- Game of Trees
- Last Change:
- Clone URL:
We recommend that gotsh users should not have direct filesystem access to repositories served by gotd. Which means admins will be setting things up as follows if public read-access should be denied: chown _gotd /git chmod 700 /git su -m _gotd -c 'gotadmin init /git/repo.git" However, gitwrapper would error out when repositories listed in gotd.conf were inaccessible to the user invoking gitwrapper: git-upload-pack: /etc/gotd.conf:2: realpath /git/repo.git: Permission denied Make gitwrapper ignore such errors as they are expected in this situation. While here, add a PROC_GITWRAPPER process ID for use as a global variable parse.y can check while special-casing any specific behaviour required by gitwrapper. (The worse alternative would have been adding a new global variable to parse.y just to control the behaviour on realpath errors.) ok op@
gotadmin dump is used to export (part of) the history of the repository; at the moment it only generates git bundles (which are pack files with a header) but support to generate a fast-import stream is planned. ok/tweaks stsp and jamsek
Reorganize the reference validation and pathlist generation by removing the reflist and building a pathlist directly. The pathlist entries record the object id in their extra data pointer, which also allows several redundant reference lookups to be skipped. This will eventually simplify sending target reference names that do not match the local repo by adding another parameter to insert_sendable_ref for a remote reference. This remote name will be added to the pathlist, but validation and object id lookups will continue to be performed with the local reference. ok jamsek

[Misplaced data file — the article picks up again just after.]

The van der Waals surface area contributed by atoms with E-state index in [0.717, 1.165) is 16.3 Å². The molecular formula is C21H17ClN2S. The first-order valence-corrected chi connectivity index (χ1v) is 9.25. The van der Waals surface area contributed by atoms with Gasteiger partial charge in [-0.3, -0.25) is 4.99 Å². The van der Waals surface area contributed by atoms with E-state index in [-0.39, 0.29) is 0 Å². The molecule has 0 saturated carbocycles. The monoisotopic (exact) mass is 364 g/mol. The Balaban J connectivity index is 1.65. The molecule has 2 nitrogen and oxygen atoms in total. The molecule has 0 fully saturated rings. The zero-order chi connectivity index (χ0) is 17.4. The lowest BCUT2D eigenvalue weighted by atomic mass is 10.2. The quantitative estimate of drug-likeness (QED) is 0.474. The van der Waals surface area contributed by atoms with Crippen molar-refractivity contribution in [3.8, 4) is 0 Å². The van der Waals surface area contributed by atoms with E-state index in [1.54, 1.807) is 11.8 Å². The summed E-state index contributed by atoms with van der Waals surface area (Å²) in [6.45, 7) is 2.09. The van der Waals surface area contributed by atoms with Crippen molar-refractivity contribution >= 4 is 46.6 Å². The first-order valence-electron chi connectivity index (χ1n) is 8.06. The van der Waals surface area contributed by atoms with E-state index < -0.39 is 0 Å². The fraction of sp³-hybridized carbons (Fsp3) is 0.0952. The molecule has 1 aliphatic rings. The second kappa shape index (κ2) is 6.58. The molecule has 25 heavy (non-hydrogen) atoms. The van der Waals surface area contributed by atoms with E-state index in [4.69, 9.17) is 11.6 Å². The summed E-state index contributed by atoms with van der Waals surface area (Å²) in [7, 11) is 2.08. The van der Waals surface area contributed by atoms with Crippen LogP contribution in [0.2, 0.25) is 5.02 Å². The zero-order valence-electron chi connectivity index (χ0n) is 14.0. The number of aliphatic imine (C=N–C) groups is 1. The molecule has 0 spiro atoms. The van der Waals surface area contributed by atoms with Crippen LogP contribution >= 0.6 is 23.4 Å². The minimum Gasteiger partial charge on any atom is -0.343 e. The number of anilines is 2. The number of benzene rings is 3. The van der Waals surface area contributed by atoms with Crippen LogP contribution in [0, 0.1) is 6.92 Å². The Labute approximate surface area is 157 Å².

Game of Trees (Got) is a version control system which prioritizes ease of use and simplicity over flexibility (https://gameoftrees.org) Got is still under development; it is being developed exclusively on OpenBSD and its target audience are OpenBSD developers. Got is ISC-licensed and was designed with pledge(2) and unveil(2) in mind. Got uses Git repositories to store versioned data. Git can be used for any functionality which has not yet been implemented in Got. It will always remain possible to work with both Got and Git on the same repository. A Got release tarball will install files under /usr/local by default. This default can be changed by passing PREFIX=/some/path to make. A build started in Got's Git repository will install files under ~/bin, which may have to be added to $PATH and be created first: $ mkdir ~/bin To compile the Got client tool suite on OpenBSD, run: $ make obj $ make $ make install This will install the following commands: got, the command line interface tog, an ncurses-based interactive Git repository browser several helper programs from the libexec directory man pages (only installed if building sources from a Got release tarball) Tests will pass only after 'make install' because they rely on installed binaries in $PATH. Any tests written as shell scripts also depend on git(1). Tests which use the got clone, fetch, and send commands will fail if 'ssh 127.0.0.1' does not succeed non-interactively. $ doas pkg_add git $ make regress To test with packed repositories, run: $ make regress GOT_TEST_PACK=1 To test with packed repositories using the ref-delta representation for deltified objects, run: $ make regress GOT_TEST_PACK=ref-delta Because got unveils the /tmp directory by default using the /tmp directory for test data can hide bugs. However, /tmp remains the default because there is no better alternative that works out of the box. In order to store test data in a directory other than /tmp, such as ~/got-test, run: $ mkdir ~/got-test $ make regress GOT_TEST_ROOT=~/got-test The tog automated test suite is also run with 'make regress'. Like Got, however, individual tests or the entire suite can be run: $ cd regress/tog $ make # run all tests $ ./log.sh # run log view tests Man page files in the Got source tree can be viewed with 'man -l': $ man -l got/got.1 $ man -l got/git-repository.5 $ man -l got/got-worktree.5 $ man -l tog/tog.1 EXAMPLES in got.1 contains a quick-start guide for OpenBSD developers. To compile the Got server tool suite on OpenBSD, run: $ make obj $ make server $ make server-install This will install the following commands: gotd, the repository server program gotctl, the server control utility gotsh, the login shell for users accessing the server via the network gitwrapper, like mailwrapper(8) but for git-upload-pack and git-receive-pack See the following manual page files for information about server setup: $ man -l gotd/gotd.8 $ man -l gotd/gotd.conf.5 $ man -l gotctl/gotctl.8 $ man -l gotsh/gotsh.1 $ man -l gitwrapper/gitwrapper.1 See regress/gotd/README for information about running the server test suite. Game of Trees Web Daemon (gotwebd) is a FastCGI program which displays repository data and is designed to work with httpd(8). To compile gotwebd on OpenBSD, run: $ make webd # make webd-install This will create the following files: the daemon program /usr/local/sbin/gotwebd css and image files in /var/www/htdocs/gotwebd the gotwebd init script in /etc/rc.d man pages (only installed if building sources from a Got release tarball) Documentation is available in manual pages: $ man -l gotwebd/gotwebd.8 $ man -l gotwebd/gotwebd.conf.5 Got can be built with profiling enabled to debug performance issues. Note that profiled builds cannot make use of pledge(2). Profiling should only be enabled for one program at a time. Otherwise, multiple programs will attempt to write to the 'gmon.out' file in the current working directory. For example, to compile got-read-pack with profiling enabled: $ cd libexec/got-read-pack $ make clean $ make PROFILE=1 $ make install Running any Got command which ends up using got-read-pack should now produce the file 'gmon.out' in the current working directory. The gprof2dot program can be used to generate a profile graph: $ doas pkg_add gprof2dot graphviz $ gprof ~/bin/got-read-pack gmon.out | gprof2dot | dot -T png > profile.png Guidelines for reporting problems: All problem/bug reports should include a reproduction recipe in form of a shell script which starts out with an empty repository and runs a series of Got and/or Git commands to trigger the problem, be it a crash or some other undesirable behaviour. The regress/cmdline directory contains plenty of example scripts. An ideal reproduction recipe is written as an xfail ("expected failure") regression test. For a real-world example of an xfail test, see commits 4866d0842a2b34812818685aaa31d3e0a966412d and 2b496619daecc1f25b1bc0c53e01685030dc2c74 in Got's history. Please take this request very seriously; Ask for help with writing your regression test before asking for your problem to be fixed. Time invested in writing a regression test saves time wasted on back-and-forth discussion about how the problem can be reproduced. A regression test will need to be written in any case to verify a fix and prevent the problem from resurfacing. It is also possible to write test cases in C. Various examples of this exist in the regress/ directory. Most such tests are unit tests; it is unlikely that a problem found during regular usage will require a test to be written in C. Please always try to find a way to trigger your problem via the command line interface before reporting a problem without a written test case included. If writing an automated test really turns out to be impossible, please explain in very clear terms how the problem can be reproduced. Mail problem reports to: email@example.com Guidelines for submitting patches: Mail patches to: firstname.lastname@example.org Pull requests via any Git hosting sites will likely be overlooked. Please keep the intended target audience in mind when contributing to Got. Subscribing to the email@example.com mailing list: The mailing list is used for patch reviews, bug reports, and user questions. To subscribe, send mail to firstname.lastname@example.org with a message body of: subscribe gameoftrees See https://www.openbsd.org/mail.html for more information.